The general secretary of Albania’s ruling Socialist Party, Taulant Balla said that any unification with Kosovo will only come when these two countries begin the path to EU membership.
Balla’s comment for Euronews Albania came as a response to Kosovo’s elections winner, Albin Kurti who told the TV that if a referendum were held on the unification of Albania and Kosovo, he would vote in favor.
Former Albanian Prime Minister Pandeli Majko, however, was unequivocal.
“Such stories need to end,” he told Euronews Albania in an interview on Friday.
His message to Kurti was to look after his immediate priorities rather than igniting talking points that could be problematic.
“These discussions would create problems with international acts that ensure Kosovo’s stability, I am referring to acts that guarantee the presence of NATO in Kosovo and the Ahtisaari Package. Meanwhile, even more importantly, a prime minister cannot insinuate for a different status, because Kosovo is still in the process of being recognised by other states,” Majko said.
Albania is currently waiting to start membership talks with EU, while Kosovo remains the only country in the Western Balkans with restrictions of movement in the EU.
The Albanian minister of state for relations with parliament, Elisa Spiropali, said this is an issue that requires an inclusive dialogue and cooperation.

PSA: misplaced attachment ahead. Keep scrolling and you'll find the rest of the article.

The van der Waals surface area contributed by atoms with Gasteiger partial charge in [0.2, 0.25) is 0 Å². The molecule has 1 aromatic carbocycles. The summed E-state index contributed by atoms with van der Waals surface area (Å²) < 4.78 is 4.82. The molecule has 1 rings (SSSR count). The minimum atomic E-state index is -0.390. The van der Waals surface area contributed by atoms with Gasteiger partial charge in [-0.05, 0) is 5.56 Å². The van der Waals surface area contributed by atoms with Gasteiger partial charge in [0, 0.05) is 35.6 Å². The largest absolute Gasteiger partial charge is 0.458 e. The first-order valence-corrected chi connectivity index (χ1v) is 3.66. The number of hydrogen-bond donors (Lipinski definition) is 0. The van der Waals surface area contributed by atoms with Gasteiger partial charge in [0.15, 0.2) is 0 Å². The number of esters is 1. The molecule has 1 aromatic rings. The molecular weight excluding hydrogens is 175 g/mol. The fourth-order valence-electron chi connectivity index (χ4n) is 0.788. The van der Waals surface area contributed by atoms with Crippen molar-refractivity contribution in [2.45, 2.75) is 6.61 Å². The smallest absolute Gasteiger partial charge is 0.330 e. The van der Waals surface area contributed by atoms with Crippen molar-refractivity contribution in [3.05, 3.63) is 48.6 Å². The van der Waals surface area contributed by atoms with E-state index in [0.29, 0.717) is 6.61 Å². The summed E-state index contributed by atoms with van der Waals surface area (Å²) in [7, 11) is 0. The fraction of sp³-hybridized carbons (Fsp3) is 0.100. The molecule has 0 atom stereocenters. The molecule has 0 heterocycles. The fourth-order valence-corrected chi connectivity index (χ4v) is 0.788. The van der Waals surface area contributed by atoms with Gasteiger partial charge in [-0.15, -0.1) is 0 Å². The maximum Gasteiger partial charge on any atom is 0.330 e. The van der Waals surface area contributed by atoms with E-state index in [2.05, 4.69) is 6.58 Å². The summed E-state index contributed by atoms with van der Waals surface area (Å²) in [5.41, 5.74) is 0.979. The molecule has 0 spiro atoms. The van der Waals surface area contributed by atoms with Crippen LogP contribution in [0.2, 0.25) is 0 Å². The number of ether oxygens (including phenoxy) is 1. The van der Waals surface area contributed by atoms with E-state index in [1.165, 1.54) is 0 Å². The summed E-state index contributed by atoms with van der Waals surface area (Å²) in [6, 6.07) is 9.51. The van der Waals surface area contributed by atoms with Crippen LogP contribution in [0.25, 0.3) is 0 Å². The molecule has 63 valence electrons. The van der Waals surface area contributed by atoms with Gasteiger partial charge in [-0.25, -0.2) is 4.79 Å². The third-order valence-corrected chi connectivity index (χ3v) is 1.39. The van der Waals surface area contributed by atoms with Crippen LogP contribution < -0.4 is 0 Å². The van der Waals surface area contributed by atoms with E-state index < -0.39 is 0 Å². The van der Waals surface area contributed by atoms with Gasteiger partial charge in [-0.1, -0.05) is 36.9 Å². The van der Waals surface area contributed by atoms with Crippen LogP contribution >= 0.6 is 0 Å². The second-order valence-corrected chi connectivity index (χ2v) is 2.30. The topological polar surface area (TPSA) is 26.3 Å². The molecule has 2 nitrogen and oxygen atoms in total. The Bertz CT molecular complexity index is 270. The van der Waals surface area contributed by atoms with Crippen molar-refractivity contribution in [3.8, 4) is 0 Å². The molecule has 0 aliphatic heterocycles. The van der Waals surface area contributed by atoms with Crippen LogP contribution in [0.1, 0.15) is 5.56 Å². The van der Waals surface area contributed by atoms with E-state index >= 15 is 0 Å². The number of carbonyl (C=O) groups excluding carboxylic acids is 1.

“Albania and Kosovo must be brought closer at all levels and must cooperate as two countries that share one common goal,” said Spiropali.
Albania and Kosovo held six government joint meetings and signed dozens of cooperation agreements.
Genc Pollo, a former deputy prime minister coming from the opposition Democratic Party, said he mostly received the referendum declaration as “hypothetical”, as currently, neither country has plans to hold such a vote.
“Kurti said that ‘in case’ a referendum would be held — he did not say that he will hold a referendum — he would vote in favor and any Albanian could have very well said this. What I do know is that Albin Kurti has his main attention focused on internal issues of reforms and necessary measures. We wish him all the best in his endeavors,” Pollo concluded.
Kosovo, which declared independence on February 17, 2008, after an armed conflict with Serbia, has its constitution prohibited from joining another country.
Serbia, on the other hand, does not recognize Kosovo’s independence and has it sanctioned in its constitution as a territorial part of itself.